By: By Michelle D. Alderson
With rising energy costs and growing awareness – and availability – of environmentally friendly products, it's no wonder that interest in purchasing green homes is rising. Green remodels on existing homes both save the environment and save homeowners money on monthly bills. As green home remodeling becomes more abundant, so does the demand to purchase these homes. This increased interest in existing green homes has created a need to educate buyers on what is really considered "green."
Over the past several years, many organizations such as Build It Green, (http://www.builditgreen.org), an independent nonprofit organization, have been created to offer a third-party unbiased evaluation. Because of the growing desire to purchase existing green homes, states Bruce Mast, development director at Build it Green, "the Real Estate Council has been setting the stage to incorporate GreenPoint Rated results into MLS listings in several areas." What is GreenPoint Rated? Mast explains that, "GreenPoint Rated provides an independent assessment of a home across five categories: community design, energy efficiency, indoor air quality/health, resource conservation, and water conservation."
Other organizations that have similar rating systems for homebuyers include the U.S. Green Building Council (http://www.usgbc.org), a non-profit community; and Green Globes (http://www.greenglobes.com), an assessment and rating system. The USGBC has created the REGREEN (http://www.greenhomeguide.org/guide_for_green_renovation/index.html) program in partnership with the American Society of Interior Designers' Foundation. Working with LEEDs for Homes, a LEED (Leadership in Energy and Environmental Design) certification offers an unbiased green home inspection for possible buyers. In addition, Green Globes boasts a rating system that has an easy-to-use online questionnaire for a minimal cost. Once the questionnaire is completed, the user automatically receives a report. All three organizations have online tools to answer questions and guide interested parties through the certification process.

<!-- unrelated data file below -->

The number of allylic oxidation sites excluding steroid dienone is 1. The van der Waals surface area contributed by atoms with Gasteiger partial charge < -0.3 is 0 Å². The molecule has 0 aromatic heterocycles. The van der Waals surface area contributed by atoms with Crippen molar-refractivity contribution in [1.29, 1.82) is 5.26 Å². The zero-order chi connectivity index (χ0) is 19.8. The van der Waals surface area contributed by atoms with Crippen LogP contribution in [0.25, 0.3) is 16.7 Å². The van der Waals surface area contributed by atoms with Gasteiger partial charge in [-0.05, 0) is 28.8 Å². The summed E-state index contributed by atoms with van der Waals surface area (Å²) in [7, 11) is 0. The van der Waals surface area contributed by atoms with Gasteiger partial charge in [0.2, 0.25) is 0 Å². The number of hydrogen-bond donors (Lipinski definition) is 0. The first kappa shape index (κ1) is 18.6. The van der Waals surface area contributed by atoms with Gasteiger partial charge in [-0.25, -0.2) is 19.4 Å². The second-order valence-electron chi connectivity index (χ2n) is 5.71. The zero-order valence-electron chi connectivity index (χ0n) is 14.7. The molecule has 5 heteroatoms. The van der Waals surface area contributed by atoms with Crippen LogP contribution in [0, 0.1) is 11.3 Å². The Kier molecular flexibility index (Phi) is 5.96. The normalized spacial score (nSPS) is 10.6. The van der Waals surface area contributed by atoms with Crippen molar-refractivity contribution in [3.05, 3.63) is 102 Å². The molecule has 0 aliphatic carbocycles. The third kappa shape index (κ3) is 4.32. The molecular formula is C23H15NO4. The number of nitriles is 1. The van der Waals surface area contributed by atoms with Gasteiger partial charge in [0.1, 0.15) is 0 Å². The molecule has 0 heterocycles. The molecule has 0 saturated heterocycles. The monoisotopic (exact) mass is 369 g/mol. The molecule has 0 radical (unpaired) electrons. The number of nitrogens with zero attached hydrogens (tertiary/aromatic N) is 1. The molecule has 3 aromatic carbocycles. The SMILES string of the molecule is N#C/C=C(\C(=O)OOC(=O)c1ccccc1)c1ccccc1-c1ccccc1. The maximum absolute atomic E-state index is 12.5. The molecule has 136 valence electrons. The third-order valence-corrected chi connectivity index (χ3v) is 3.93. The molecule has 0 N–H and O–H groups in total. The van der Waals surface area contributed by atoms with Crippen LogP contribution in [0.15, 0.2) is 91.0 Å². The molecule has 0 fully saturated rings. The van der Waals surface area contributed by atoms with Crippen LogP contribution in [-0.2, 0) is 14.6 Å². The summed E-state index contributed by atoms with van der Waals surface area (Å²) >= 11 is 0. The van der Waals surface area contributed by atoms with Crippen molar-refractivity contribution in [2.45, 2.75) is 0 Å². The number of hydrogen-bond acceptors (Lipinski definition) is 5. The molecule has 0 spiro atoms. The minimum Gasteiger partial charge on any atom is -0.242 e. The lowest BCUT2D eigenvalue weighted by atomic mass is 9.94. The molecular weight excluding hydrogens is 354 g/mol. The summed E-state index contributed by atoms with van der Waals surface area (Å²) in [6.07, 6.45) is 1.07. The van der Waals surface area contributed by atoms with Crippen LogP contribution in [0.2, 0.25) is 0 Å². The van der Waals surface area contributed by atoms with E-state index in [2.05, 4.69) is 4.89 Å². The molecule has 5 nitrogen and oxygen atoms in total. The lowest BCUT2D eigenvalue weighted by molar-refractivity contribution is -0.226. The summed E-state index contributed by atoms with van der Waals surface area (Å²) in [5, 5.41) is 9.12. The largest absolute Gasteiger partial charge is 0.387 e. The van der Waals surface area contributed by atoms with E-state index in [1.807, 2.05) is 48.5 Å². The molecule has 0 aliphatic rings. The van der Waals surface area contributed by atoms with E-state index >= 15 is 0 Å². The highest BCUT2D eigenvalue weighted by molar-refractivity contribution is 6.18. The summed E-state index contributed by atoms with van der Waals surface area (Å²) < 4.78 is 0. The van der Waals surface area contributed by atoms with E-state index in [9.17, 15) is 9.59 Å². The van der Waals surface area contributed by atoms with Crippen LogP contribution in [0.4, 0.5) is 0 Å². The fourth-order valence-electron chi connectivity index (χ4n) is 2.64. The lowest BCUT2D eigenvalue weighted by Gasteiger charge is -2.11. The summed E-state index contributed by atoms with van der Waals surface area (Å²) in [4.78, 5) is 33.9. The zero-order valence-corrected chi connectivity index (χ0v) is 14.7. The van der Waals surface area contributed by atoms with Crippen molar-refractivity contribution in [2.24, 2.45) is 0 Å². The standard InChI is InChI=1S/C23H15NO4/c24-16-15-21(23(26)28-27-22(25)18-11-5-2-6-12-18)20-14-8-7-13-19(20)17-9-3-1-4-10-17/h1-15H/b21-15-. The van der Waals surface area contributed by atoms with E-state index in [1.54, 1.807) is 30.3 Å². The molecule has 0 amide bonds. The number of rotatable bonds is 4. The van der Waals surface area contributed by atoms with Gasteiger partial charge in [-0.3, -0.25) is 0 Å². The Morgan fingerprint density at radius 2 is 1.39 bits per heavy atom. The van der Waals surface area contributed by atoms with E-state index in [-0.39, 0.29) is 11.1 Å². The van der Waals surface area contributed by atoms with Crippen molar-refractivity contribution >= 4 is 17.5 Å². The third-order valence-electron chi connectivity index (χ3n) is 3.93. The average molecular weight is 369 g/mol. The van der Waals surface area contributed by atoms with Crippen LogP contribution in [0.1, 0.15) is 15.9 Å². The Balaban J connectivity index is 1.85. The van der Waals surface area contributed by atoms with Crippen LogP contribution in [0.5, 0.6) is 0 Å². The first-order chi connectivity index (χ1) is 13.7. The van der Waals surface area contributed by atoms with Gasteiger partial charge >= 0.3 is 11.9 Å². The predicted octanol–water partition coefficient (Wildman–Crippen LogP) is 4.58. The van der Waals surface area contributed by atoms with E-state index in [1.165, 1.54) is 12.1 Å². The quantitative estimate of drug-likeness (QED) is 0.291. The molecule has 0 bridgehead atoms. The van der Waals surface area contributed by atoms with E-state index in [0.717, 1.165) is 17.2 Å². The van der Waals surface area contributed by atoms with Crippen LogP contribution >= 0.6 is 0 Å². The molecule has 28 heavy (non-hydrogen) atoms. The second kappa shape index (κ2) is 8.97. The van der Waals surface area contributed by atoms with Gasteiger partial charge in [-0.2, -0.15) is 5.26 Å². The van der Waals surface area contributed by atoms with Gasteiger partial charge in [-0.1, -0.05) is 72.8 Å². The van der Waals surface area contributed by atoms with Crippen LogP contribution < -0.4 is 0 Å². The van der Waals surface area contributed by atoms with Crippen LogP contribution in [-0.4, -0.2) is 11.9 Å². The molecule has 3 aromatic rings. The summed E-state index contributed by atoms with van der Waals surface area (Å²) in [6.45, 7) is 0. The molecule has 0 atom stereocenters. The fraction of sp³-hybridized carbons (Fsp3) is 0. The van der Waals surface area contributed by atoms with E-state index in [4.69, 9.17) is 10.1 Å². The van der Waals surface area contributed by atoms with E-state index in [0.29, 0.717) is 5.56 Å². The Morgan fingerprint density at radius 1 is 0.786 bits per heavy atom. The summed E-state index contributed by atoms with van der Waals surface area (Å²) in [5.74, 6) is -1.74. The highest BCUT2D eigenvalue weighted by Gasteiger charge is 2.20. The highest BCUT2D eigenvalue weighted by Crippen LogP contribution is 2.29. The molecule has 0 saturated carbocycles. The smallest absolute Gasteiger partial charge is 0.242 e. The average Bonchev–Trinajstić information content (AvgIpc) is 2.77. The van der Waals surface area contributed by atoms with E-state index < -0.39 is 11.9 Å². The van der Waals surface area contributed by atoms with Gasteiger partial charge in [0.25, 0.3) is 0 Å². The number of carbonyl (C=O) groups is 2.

Part of this process includes understanding what different elements make a home green. The elements can range from simple re-landscaping to more complicated structure updates. But all share a common goal: to help preserve the planet and save on energy costs. The following are just a few examples of "greening" a home:
• Buying ENERGY STAR (http://www.energystar.gov) appliances is the most popular way to go green. These EPA- and Department of Energy- approved appliances use less energy than conventional appliances.
• Another easy way to green a home is by replacing standard light bulbs with energy-saving CFLs (Compact Fluorescent Light Bulbs), (http://www.energystar.gov/index.cfm?c=cfls.pr_cfls) which can be found at most supermarkets and drugstores.
• Using VOC (volatile organic compounds) (http://www.epa.gov/iaq/voc.html) also receives green certification recognition. VOC paint is just one example of how this compound is used.
• Installing low-flush toilets, solar paneling, and low-emittance windows helps lower water and energy bills.
• Planting native vegetation and drought-resistant landscaping can save on water usage as well.
When thinking about purchasing a green home, a buyer might wonder if it's really worth all the effort and cost. Aside from saving the planet, green remodels on existing homes have proven to be cost-efficient. Veronica Cortes, a homeowner in Northern California recently did an entire green remodel on her 1957 ranch-style home. Currently she pays $30 per month on average for her energy bill after installing solar paneling. In the winter months, her neighbors pay anywhere from $276 to $500. Cortes says all the heartaches of a remodel were worth it: "Our house nurtures us in ways that it never did before: … the place is flexible and its spaces can accommodate different uses depending on our needs, [and] it's cheap to run."